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Toni Payne’s NFT Artwork Telling Stories of African Heritage is Gaining Recognition But She Wants More

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It’s the morning of June 21, 2022, Toni Payne, a still life photographer arrives at the Times Square in New York wearing a flowing, long, pink and white one-piece gown and black sneakers to match with a black cross-body bag. With a smile and eyes glued to the screen, she holds up a mobile phone to capture the moment her artwork that was minted into a non-fungible token (NFT) debuts.

“It was magical. It was a proud moment for me,” she says. “I laughed and screamed oh my god.”

Still Life With Yoruba Talking Drum (Image credit: Toni Payne)

 

Completed in June 2022, the piece is a photograph of a talking drum, peculiar to some ethnic groups in West Africa including the Yoruba people in Nigeria, whose pitch can be regulated to mimic the tone of human speech. The drum is flanked by red roses held by a ceramic vase which appears to be engraved with a human face and cowrie shells that symbolise prosperity and fertility and was used as a means of payment in many parts of Africa before the 20th century. The items are arranged on a handwoven tablecloth called ‘aso oke’ with a greenish-black backdrop.

You can communicate with a talking drum. The ‘aso oke’ is what we wear. The rose, a lot of people don’t know we grow this thing in Africa, she says. “So my primary goal for that piece was to get people to actually think deeper and look into our culture and its history and the beauty of it.”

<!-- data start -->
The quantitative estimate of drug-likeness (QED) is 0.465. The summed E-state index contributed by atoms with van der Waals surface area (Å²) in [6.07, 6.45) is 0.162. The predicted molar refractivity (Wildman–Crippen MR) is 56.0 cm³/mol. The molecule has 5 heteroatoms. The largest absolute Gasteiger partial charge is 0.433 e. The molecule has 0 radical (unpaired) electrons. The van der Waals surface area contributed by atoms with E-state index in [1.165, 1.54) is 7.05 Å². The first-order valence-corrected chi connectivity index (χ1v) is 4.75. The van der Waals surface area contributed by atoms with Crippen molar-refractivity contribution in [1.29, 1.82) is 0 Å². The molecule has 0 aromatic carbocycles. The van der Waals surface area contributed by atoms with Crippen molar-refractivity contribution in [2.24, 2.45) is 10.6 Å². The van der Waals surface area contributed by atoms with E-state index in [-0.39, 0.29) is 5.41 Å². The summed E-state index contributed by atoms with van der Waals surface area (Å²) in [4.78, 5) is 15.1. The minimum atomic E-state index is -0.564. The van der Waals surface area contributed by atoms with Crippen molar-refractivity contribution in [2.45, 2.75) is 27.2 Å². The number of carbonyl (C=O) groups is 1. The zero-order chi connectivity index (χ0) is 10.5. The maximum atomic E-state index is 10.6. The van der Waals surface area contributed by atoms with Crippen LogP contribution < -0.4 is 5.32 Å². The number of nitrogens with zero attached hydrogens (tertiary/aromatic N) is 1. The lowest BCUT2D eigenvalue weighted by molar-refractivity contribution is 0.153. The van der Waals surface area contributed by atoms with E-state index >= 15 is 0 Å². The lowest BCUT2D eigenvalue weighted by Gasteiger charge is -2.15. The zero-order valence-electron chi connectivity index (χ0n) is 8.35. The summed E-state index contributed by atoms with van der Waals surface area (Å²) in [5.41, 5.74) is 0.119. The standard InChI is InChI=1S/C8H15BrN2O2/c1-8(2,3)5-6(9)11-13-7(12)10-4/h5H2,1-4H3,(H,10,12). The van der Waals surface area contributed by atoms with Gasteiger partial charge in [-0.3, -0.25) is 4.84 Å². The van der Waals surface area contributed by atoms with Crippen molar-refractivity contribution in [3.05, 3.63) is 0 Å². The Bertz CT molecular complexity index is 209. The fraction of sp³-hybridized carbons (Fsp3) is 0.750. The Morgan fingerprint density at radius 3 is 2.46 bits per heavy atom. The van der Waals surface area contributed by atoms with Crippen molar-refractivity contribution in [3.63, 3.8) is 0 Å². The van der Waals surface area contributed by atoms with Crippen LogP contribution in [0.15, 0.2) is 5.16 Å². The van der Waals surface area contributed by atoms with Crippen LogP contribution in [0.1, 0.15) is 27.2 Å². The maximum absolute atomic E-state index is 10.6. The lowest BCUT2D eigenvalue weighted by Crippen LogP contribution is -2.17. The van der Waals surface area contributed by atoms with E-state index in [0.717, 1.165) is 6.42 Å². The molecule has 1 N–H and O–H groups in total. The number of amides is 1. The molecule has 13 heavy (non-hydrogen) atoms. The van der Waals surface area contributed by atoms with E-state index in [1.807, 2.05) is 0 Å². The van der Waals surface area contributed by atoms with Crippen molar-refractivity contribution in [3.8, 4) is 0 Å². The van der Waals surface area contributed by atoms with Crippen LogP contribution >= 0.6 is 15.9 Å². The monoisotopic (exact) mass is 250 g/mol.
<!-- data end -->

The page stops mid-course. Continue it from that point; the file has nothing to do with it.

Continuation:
Toni Payne at Times Square Watching her Artwork Being Displayed (Image credit: Toni Payne)

 

The piece titled ‘still life with Yoruba talking drum’ was selected and featured at Times Square alongside about 216 NFTs by different artists across the globe by the NFT.NYC, the largest NFT conference in the world. NFTs are digital collectibles that hold unique data, live on the blockchain and cannot be copied or reproduced.

The piece was me traveling back in time to put together what still life art would have looked like in the 17th century, what would have represented the Yoruba people of those times, she tells Arweave News, adding that beyond the beauty of the piece, “I wanted something that shows clearly and without a doubt who I am.”